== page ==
Saudi Arabia, represented by the King Abdulaziz City for Science and Technology (KACST), has achieved new heights in the region and in the Islamic world by succeeding in taking satellite images using Saudi systems for exploration and surveillance of the moon as part of a joint space mission with China.
On Sunday, May 20th, efforts in this regard by both countries resulted in the launch of the space mission, Zhang E4, from the city of Xichang to reach the moon.
The joint mission came following Saudi Crown Prince Mohammed bin Salman’s visit to China in May 2017 where a memorandum of understanding was signed between both countries. It also comes in accordance with the culture of research, development and innovation at KACST, emanating the kingdom’s Vision 2030.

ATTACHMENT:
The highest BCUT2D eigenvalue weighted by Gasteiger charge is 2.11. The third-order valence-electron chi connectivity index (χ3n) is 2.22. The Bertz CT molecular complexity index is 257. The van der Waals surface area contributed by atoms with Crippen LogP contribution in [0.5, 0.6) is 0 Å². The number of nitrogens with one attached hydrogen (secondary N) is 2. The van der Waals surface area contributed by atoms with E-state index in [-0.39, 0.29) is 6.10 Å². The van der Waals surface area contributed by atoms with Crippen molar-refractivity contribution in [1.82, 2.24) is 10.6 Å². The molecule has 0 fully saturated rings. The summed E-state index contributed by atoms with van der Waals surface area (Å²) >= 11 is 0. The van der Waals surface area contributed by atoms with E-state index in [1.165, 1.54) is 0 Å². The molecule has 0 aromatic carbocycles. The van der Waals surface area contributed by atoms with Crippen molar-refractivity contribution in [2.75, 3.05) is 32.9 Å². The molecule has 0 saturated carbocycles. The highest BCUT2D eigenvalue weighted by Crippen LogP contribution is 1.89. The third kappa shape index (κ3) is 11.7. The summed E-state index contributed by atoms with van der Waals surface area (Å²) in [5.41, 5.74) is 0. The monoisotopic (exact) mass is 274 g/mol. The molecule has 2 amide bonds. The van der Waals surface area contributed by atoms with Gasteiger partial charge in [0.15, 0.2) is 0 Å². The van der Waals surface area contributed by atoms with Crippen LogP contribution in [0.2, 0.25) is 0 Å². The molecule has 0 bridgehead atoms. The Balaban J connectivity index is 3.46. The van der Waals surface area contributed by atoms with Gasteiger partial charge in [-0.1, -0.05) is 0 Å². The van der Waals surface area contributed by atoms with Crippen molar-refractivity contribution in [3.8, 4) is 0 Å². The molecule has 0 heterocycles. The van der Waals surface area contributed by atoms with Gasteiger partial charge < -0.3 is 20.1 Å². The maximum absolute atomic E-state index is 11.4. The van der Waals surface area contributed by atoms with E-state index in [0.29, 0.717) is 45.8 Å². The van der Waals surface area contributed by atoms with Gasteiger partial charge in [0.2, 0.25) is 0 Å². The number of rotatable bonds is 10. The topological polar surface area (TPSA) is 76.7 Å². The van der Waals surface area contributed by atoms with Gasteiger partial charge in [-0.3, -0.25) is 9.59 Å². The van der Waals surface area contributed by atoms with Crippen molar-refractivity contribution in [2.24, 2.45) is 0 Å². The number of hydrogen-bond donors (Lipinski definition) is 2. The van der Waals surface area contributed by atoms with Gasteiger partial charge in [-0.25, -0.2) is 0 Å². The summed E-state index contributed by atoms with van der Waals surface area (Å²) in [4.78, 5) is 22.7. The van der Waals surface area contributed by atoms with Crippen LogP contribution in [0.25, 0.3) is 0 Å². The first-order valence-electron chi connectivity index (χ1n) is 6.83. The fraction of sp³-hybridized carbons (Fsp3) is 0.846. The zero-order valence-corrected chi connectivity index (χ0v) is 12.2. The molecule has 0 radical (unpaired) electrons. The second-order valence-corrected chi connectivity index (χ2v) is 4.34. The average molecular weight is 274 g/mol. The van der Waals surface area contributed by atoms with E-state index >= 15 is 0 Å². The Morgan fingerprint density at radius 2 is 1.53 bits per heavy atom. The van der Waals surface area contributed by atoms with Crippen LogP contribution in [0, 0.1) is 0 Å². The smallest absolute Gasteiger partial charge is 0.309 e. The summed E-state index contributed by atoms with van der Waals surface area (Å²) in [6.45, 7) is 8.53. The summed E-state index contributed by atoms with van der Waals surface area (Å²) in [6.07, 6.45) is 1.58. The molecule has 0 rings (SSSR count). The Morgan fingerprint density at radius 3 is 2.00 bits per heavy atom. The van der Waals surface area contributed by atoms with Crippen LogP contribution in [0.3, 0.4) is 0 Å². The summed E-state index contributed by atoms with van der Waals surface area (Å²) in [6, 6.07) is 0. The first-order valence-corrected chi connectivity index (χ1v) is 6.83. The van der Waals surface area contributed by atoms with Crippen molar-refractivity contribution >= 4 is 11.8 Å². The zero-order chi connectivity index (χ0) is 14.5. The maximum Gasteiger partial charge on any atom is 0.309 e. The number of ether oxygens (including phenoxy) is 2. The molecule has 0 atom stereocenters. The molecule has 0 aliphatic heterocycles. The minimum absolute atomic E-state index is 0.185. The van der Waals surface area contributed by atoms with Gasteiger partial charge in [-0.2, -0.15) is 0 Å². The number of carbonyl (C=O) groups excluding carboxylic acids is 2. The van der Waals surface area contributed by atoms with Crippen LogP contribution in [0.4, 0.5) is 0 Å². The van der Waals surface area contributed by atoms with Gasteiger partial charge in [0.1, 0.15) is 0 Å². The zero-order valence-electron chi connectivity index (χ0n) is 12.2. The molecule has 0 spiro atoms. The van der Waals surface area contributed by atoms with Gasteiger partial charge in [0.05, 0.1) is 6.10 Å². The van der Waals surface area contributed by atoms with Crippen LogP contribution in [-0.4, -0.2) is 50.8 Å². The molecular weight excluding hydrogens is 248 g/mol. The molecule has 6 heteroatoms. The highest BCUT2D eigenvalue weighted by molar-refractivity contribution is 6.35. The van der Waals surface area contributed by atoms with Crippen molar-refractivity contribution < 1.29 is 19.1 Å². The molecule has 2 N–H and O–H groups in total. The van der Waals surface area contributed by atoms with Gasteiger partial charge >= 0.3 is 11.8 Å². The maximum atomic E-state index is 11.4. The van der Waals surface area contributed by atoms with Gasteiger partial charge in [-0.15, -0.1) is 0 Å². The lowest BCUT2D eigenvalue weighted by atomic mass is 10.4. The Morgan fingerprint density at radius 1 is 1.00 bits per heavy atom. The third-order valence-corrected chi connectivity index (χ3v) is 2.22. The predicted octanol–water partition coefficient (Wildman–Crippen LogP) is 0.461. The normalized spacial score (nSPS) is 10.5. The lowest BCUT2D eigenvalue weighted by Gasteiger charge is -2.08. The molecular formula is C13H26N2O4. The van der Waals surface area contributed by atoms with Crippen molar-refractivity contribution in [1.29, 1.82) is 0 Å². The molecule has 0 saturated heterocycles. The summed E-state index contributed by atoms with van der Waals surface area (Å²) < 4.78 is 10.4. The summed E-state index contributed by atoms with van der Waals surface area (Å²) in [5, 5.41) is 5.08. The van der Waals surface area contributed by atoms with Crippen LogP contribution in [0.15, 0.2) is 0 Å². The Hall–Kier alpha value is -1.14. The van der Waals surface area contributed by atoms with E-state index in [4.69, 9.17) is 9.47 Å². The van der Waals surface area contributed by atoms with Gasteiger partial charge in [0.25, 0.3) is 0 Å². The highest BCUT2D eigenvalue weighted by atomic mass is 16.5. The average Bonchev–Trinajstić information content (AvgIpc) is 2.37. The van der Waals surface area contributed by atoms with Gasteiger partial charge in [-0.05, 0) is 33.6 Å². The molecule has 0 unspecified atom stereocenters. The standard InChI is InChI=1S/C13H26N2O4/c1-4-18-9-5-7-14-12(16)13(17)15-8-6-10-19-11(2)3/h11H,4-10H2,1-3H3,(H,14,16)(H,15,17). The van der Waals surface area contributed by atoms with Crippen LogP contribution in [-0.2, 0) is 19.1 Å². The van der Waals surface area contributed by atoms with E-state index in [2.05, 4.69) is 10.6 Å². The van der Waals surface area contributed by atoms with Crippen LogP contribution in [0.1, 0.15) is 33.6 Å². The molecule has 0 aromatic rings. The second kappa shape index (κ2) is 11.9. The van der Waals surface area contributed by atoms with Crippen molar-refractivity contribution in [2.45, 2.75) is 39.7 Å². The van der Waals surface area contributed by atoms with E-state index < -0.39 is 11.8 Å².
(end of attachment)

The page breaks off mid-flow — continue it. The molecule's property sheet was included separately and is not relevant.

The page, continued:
Three satellites were launched as part of the space mission to orbit the moon and carry out several experiments and research. The goal was to place one of the satellites in orbit beyond ‘Lagrange Point L2’ to form a communication network with Earth. The dark side of the moon does not face Earth, making it difficult to communicate except if a satellite existed there.
A series of photos were taken, the first on the fifth of June from a height of 1598 kilometers from the surface of the moon. The picture of the earth and the moon was taken together using the Saudi remote sensing system ‘Lunang Giang’ fixed on the satellite, where the globe was filmed in addition to several craters from the moon’s surface.
The President of KACST Prince Turki bin Saud bin Mohammed stressed the importance of the Saudi institution’s participation in this major international event, which will support its efforts in developing satellite technologies and use them in various fields, like remote sensing and space communications.
He added that on this mission, they are working on collecting more data from the surface of the moon.